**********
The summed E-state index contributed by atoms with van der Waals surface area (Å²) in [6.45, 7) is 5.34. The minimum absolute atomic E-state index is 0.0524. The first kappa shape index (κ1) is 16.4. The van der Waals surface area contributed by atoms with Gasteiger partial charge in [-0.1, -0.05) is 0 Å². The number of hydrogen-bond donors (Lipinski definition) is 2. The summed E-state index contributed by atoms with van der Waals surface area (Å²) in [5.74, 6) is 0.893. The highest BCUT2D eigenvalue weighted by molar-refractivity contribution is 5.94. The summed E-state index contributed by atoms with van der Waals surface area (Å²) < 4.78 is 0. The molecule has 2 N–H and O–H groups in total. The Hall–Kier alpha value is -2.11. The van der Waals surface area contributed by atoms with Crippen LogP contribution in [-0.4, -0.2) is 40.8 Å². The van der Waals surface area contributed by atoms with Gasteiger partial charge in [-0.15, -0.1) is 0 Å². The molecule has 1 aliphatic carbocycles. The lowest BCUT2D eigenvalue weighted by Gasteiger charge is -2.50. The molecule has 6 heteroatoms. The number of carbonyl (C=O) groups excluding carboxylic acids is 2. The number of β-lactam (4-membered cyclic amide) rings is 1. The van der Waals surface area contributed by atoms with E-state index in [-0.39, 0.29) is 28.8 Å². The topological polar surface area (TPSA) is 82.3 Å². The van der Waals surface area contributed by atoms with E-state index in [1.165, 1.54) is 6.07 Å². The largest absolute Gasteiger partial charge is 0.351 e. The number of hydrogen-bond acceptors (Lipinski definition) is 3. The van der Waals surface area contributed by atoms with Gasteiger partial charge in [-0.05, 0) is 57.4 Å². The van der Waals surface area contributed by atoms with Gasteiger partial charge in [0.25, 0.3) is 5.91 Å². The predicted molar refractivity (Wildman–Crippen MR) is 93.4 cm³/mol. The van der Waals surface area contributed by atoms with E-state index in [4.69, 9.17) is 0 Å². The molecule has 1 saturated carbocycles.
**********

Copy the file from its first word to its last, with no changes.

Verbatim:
The summed E-state index contributed by atoms with van der Waals surface area (Å²) in [6.45, 7) is 5.34. The minimum absolute atomic E-state index is 0.0524. The first kappa shape index (κ1) is 16.4. The van der Waals surface area contributed by atoms with Gasteiger partial charge in [-0.1, -0.05) is 0 Å². The number of hydrogen-bond donors (Lipinski definition) is 2. The summed E-state index contributed by atoms with van der Waals surface area (Å²) in [5.74, 6) is 0.893. The highest BCUT2D eigenvalue weighted by molar-refractivity contribution is 5.94. The summed E-state index contributed by atoms with van der Waals surface area (Å²) < 4.78 is 0. The molecule has 2 N–H and O–H groups in total. The Hall–Kier alpha value is -2.11. The van der Waals surface area contributed by atoms with Crippen LogP contribution in [-0.4, -0.2) is 40.8 Å². The van der Waals surface area contributed by atoms with Gasteiger partial charge in [-0.15, -0.1) is 0 Å². The molecule has 1 aliphatic carbocycles. The lowest BCUT2D eigenvalue weighted by Gasteiger charge is -2.50. The molecule has 6 heteroatoms. The number of carbonyl (C=O) groups excluding carboxylic acids is 2. The number of β-lactam (4-membered cyclic amide) rings is 1. The van der Waals surface area contributed by atoms with E-state index in [-0.39, 0.29) is 28.8 Å². The topological polar surface area (TPSA) is 82.3 Å². The van der Waals surface area contributed by atoms with E-state index in [1.165, 1.54) is 6.07 Å². The largest absolute Gasteiger partial charge is 0.351 e. The number of hydrogen-bond acceptors (Lipinski definition) is 3. The van der Waals surface area contributed by atoms with Gasteiger partial charge in [-0.05, 0) is 57.4 Å². The van der Waals surface area contributed by atoms with Gasteiger partial charge in [0.25, 0.3) is 5.91 Å². The predicted molar refractivity (Wildman–Crippen MR) is 93.4 cm³/mol. The van der Waals surface area contributed by atoms with E-state index in [4.69, 9.17) is 0 Å². The molecule has 1 saturated carbocycles.